Breaking a tenancy agreement
I was recently asked by a tenant to help them with a sticky dilemma. He had signed a tenancy agreement for 12 months but midway through the lease decided to move out and head back to the US. When the tenant had signed the lease he had been assured that the agreement contained a break clause at 6 months. Unfortunately the tenant did not check what they were signing and there was no such clause in the agreement. The tenant’s question was the following: if there was no break clause, are they liable for the rent for the entire 12 months?
The answer is YES.
Some landlords can be very accommodating and will do anything to keep a good tenant happy. Other landlords when faced with losing vital income will stick to the rule of the law. From a legal perspective the tenant is liable for the rent for the full term of the lease. i.e. 12 months if there is no break clause. Break clauses usually run at 2 at 4 meaning after four months the tenant can serve notice, that notice being two months. The landlord therefore is guaranteed 6 months rent in such an instance.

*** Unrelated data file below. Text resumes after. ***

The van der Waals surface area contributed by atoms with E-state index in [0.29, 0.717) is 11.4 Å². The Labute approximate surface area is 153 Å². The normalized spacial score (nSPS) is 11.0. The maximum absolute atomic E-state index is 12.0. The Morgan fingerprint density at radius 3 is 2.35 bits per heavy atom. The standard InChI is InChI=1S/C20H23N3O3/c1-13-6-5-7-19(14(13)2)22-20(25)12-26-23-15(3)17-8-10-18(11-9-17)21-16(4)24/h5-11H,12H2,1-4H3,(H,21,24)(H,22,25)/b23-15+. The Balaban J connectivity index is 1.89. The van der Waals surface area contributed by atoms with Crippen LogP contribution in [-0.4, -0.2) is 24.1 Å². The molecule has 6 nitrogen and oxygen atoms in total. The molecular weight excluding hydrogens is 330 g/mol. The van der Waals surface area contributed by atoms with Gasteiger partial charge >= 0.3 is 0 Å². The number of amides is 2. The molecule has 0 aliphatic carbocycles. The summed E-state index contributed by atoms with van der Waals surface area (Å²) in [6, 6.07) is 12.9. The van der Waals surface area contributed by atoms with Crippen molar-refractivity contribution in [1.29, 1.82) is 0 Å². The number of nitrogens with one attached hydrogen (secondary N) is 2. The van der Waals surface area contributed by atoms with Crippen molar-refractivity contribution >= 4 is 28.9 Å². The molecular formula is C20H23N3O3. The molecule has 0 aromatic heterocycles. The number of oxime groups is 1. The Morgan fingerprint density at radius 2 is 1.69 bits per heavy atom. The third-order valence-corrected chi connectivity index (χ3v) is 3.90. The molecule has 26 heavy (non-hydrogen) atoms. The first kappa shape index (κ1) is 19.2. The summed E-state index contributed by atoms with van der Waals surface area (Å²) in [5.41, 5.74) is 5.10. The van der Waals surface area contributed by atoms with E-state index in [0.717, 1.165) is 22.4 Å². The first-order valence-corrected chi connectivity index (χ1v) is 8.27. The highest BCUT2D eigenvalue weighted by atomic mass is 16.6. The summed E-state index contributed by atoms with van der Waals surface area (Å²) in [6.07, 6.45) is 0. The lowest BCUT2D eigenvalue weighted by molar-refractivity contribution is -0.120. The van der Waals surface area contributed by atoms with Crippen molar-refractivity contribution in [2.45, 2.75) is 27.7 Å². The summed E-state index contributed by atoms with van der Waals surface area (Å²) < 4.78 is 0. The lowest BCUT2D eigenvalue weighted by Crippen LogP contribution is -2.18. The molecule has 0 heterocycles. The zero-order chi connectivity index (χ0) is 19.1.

In the case of the tenant who approached me I recommended that he discuss the issue with his landlord and see whether he would agree for the tenant to find a replacement to take on the balance of the lease. The tenant asked around his circle of friends and colleagues and was able to find someone who needed a place to live albeit at a cheaper rent. After much wrangling the prospective replacement tenant agreed to pay what had originally been agreed in the lease and the landlord was happy with the arrangement. The outgoing tenant paid for all the reference and credit checks so was still out of pocket but in the end, it was a smaller price to pay that the full six months’ rent remaining on the lease.